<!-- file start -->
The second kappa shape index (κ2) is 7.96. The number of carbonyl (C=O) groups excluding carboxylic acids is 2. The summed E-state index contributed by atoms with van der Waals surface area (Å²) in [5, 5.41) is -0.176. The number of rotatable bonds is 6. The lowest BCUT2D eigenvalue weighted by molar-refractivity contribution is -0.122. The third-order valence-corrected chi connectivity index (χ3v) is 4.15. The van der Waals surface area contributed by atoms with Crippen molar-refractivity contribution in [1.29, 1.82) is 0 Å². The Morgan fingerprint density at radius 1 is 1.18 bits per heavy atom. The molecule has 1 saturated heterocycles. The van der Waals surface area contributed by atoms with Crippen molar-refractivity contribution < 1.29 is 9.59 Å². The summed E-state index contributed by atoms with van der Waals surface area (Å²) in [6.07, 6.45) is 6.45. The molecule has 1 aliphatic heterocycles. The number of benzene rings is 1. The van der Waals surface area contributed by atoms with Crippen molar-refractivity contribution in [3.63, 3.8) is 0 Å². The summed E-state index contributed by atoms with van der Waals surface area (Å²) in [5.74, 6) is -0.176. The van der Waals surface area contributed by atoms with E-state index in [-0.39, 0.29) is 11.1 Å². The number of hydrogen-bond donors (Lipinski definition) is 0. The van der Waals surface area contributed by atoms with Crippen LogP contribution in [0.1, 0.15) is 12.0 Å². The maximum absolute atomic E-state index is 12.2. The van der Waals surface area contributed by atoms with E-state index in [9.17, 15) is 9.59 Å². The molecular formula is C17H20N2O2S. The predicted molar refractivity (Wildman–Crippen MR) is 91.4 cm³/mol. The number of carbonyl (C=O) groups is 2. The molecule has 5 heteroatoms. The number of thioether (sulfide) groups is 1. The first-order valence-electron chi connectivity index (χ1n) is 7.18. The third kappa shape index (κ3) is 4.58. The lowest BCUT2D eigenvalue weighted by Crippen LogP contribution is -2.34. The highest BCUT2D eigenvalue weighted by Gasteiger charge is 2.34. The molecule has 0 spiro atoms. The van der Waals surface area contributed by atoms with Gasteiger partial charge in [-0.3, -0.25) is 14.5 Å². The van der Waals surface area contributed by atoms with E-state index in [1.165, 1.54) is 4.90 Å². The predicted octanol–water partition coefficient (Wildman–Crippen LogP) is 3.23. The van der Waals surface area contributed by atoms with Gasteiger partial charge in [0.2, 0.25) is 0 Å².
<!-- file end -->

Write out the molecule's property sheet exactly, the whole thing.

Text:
The second kappa shape index (κ2) is 7.96. The number of carbonyl (C=O) groups excluding carboxylic acids is 2. The summed E-state index contributed by atoms with van der Waals surface area (Å²) in [5, 5.41) is -0.176. The number of rotatable bonds is 6. The lowest BCUT2D eigenvalue weighted by molar-refractivity contribution is -0.122. The third-order valence-corrected chi connectivity index (χ3v) is 4.15. The van der Waals surface area contributed by atoms with Crippen molar-refractivity contribution in [1.29, 1.82) is 0 Å². The Morgan fingerprint density at radius 1 is 1.18 bits per heavy atom. The molecule has 1 saturated heterocycles. The van der Waals surface area contributed by atoms with Crippen molar-refractivity contribution < 1.29 is 9.59 Å². The summed E-state index contributed by atoms with van der Waals surface area (Å²) in [6.07, 6.45) is 6.45. The molecule has 1 aliphatic heterocycles. The number of benzene rings is 1. The van der Waals surface area contributed by atoms with Crippen molar-refractivity contribution in [3.63, 3.8) is 0 Å². The summed E-state index contributed by atoms with van der Waals surface area (Å²) in [5.74, 6) is -0.176. The van der Waals surface area contributed by atoms with E-state index in [-0.39, 0.29) is 11.1 Å². The number of hydrogen-bond donors (Lipinski definition) is 0. The van der Waals surface area contributed by atoms with Crippen LogP contribution in [0.1, 0.15) is 12.0 Å². The maximum absolute atomic E-state index is 12.2. The van der Waals surface area contributed by atoms with E-state index in [9.17, 15) is 9.59 Å². The molecular formula is C17H20N2O2S. The predicted molar refractivity (Wildman–Crippen MR) is 91.4 cm³/mol. The number of carbonyl (C=O) groups is 2. The molecule has 5 heteroatoms. The number of thioether (sulfide) groups is 1. The first-order valence-electron chi connectivity index (χ1n) is 7.18. The third kappa shape index (κ3) is 4.58. The lowest BCUT2D eigenvalue weighted by Crippen LogP contribution is -2.34. The highest BCUT2D eigenvalue weighted by Gasteiger charge is 2.34. The molecule has 0 spiro atoms. The van der Waals surface area contributed by atoms with Gasteiger partial charge in [-0.3, -0.25) is 14.5 Å². The van der Waals surface area contributed by atoms with E-state index in [1.165, 1.54) is 4.90 Å². The predicted octanol–water partition coefficient (Wildman–Crippen LogP) is 3.23. The van der Waals surface area contributed by atoms with Gasteiger partial charge in [0.2, 0.25) is 0 Å².